I'm working on a rpg, the battle system. I want to compare different scenario with each other.

For example, what if I play move A then move B ? or two times move A ? or ...?

I'm using a tree-structure to generate all possible scenario that can happen during the battle. There is no movement involved, I'm using a battle-system as in FF7, only skill choice matters. 4vs4 units

Trick is, the battle is turn based but not static. There is an Action Point bar for each unit (filling at different speed based on the unit's stats) and the unit with the most Ap (only if > 100) can play. If no unit is > 100, a "turn" will happend and all unit will gain some AP based on their speed. If no unit can play, a new turn will happen...until a unit is > 100 ap.

Each skills takes a different amount a AP to use. At turns 0 for example, we may have a unit with 140 AP that will play two times in a row for 2 actions of 20 AP each. Then other units at 100 AP may play.

It means that when I'm running a simulation of all possible outcome of a battle for my AI, I will have states (node in the tree), that will have a number a turns very different from other and from nodes at the same depth.

I dont know how to compare these nodes at all.

I was using Hp at first, but it is not enought. To prove it, consider the example: 1 vs 1 match. Unit A (opponent of AI) has only 1 move, a small attack that requieres 20 ap. Unit B (AI) has two moves : a small attack that takes 40 ap (and overall hit for very low damage compared to the opponent attack) and a second move that does nothing but consume 20 ap and that move can only be used during the 1st turn.

I will then have to compare two states :

•State 1 : AI use its attack . Opponent his attack. Units are at 60/80 ap respectively. 20 game turns passes and they are now at 80/100 ap. Opponent use his attack. 20 game turs passes and they are at 100/100 again and we are at turn 40.

•State 2 : AI use his move that does nothing. Opponent his attack. Units are at 80/80 ap. 20 games turns passes, they are now at 100/100 and we are at turns 20.

If I compare only HP, In state 1, AI will have an overall score a lower than in state 2 since it got attacked twice in state 1 and 1 times only in state 2.

If I only compare by Hp difference between AI & its opponenent, I would choose state 2 since AI lost less Hp than in state 1.

Running the simulation after state 1 and 2 will continue to show the same difference since after that point, both unit can only use one attack.

In the end, it makes my AI choose a stupid move because she thinks she is less likely to loose selecting it. Granted both move will eventually result in the defeat of the AI since its main attack is weak but I'd like my AI to nonetheless select as its first move, her attack skill and not a skill that does nothing.

I've tried weithing the overall gradient of score between the root state and the state I'm simulating by the number of turns but it does not work in all cases (it greatly depends on the number of turns and the difference between the root).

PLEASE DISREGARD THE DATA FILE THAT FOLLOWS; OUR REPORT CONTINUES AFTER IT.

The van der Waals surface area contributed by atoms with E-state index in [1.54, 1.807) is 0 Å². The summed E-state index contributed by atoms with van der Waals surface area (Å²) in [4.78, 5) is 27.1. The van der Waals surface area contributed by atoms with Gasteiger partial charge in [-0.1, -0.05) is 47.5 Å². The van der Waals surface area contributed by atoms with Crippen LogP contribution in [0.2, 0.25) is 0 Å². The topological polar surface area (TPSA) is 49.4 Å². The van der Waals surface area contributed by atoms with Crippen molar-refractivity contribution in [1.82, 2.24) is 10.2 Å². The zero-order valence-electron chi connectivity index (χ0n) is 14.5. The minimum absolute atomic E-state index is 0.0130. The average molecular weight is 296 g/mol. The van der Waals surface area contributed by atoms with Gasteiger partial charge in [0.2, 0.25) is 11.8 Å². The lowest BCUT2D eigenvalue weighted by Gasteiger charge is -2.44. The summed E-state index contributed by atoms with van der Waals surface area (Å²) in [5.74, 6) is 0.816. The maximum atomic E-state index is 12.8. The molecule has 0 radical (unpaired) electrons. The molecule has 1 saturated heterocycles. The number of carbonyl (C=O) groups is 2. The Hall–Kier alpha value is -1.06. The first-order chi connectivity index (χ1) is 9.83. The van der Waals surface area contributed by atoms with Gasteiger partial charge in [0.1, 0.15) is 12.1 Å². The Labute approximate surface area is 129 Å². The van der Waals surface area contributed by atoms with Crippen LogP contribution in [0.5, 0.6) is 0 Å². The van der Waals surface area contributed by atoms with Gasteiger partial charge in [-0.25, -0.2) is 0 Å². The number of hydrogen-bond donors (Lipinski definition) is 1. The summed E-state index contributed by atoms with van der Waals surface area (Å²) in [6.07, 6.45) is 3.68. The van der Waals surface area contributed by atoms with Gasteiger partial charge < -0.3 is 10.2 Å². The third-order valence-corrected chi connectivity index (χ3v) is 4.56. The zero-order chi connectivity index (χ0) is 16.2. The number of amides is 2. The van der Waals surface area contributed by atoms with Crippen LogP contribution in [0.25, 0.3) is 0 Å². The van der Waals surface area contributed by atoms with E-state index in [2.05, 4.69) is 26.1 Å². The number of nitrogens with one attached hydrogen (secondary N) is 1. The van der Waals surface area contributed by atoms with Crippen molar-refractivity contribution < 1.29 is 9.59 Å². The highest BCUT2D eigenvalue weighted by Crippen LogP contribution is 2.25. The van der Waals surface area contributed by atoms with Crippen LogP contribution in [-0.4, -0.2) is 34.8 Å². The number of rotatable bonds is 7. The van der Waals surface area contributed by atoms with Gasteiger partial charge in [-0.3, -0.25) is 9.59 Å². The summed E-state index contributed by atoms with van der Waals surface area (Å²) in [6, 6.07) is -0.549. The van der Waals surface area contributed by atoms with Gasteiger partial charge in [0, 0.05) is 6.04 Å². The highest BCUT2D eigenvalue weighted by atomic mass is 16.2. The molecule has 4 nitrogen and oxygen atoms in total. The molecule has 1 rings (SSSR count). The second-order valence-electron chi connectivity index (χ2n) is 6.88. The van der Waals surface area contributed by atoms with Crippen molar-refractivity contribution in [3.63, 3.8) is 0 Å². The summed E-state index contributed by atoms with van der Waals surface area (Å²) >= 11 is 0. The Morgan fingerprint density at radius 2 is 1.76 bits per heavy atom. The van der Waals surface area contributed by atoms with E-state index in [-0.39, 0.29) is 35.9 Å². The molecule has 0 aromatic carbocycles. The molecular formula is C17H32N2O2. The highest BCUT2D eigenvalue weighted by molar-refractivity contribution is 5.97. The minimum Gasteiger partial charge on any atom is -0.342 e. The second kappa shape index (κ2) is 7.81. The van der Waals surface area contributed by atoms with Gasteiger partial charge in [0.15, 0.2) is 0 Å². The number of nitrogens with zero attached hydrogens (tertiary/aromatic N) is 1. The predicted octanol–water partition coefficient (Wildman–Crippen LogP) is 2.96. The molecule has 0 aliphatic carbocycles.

I was thinking of adding Ap ratio to my evaluation of states but in that example, we can see that in State 1 & 2, units are at the same AP anyway so it doesnt provide extra informations.

Anyone got ideas on how to compares my states from different turns ?


2 Answers 2


First, don't look at the absoulte damage numbers, look at the percent of HP. When a combatant lost half of their HP, they are halfway defeated. It doesn't matter if those 50% are 10 HP or 10,000 HP.

Let's take your examples again but look at how much damage is inflicted as percentage of HP. Let's assume that after accounting for all game mechanics, the two attack options by the AI are expected to do 0% and 20% damage to the opponent respectively, and the opponent attack does 30% damage.

In the first example, the opponent lost 20% and the AI lost 60%.

In the second example, the opponent lost 0% and the AI lost 30%.

So how could we rate these?

Approach A: cost-benefit analysis.

A good approach would be to do a cost-benefit analysis where we treat the damage% inflicted as benefit and the damage% received as cost. To turn this into a profitability score, we simply divide benefit by cost.

20 benefit for 60 cost is a score of 0.33. 0 benefit for 30 cost is a score of 0. The AI should take the first course of action.

Approach B: extrapolation

Another approach is to extrapolate: "If this combat goes on like this: how will it end?". Even without simulating the details, we can estimate how many repetitions of this course of action we will survive by dividing our own HP loss by our initial HP. When we multiply this with the damage% inflicted, we know how much HP we inflicted when this is over. In the first case, we take 100% / 60% to find out that we can repeat this course of action 1.67 times before we die. We multiply this with the amount of damage we dealt (20%), and find that the enemy will have lost 33% HP when the combat is over. In the second example we have (100% / 30%) * 0%) and find out that the enemy will have lost 0% HP. Again, the first course of action is better.

By the way: When you look at the math, you will see that both approaches are actually equivalent.

  • \$\begingroup\$ Sorry if this was not clear :/ I'm already using percentage of HP and not flat values. My evaluation function do something very similar, taking into account both percentages. The thing is that, when the simulation is run, it will check what happens after the first turn (for good reasons). And the more in-depth you will in my example, the less relevant the initial move becomes and the more chances I got that my AI select the initial "wrong" move because it lacks a proper way a comparing states at a different turn. \$\endgroup\$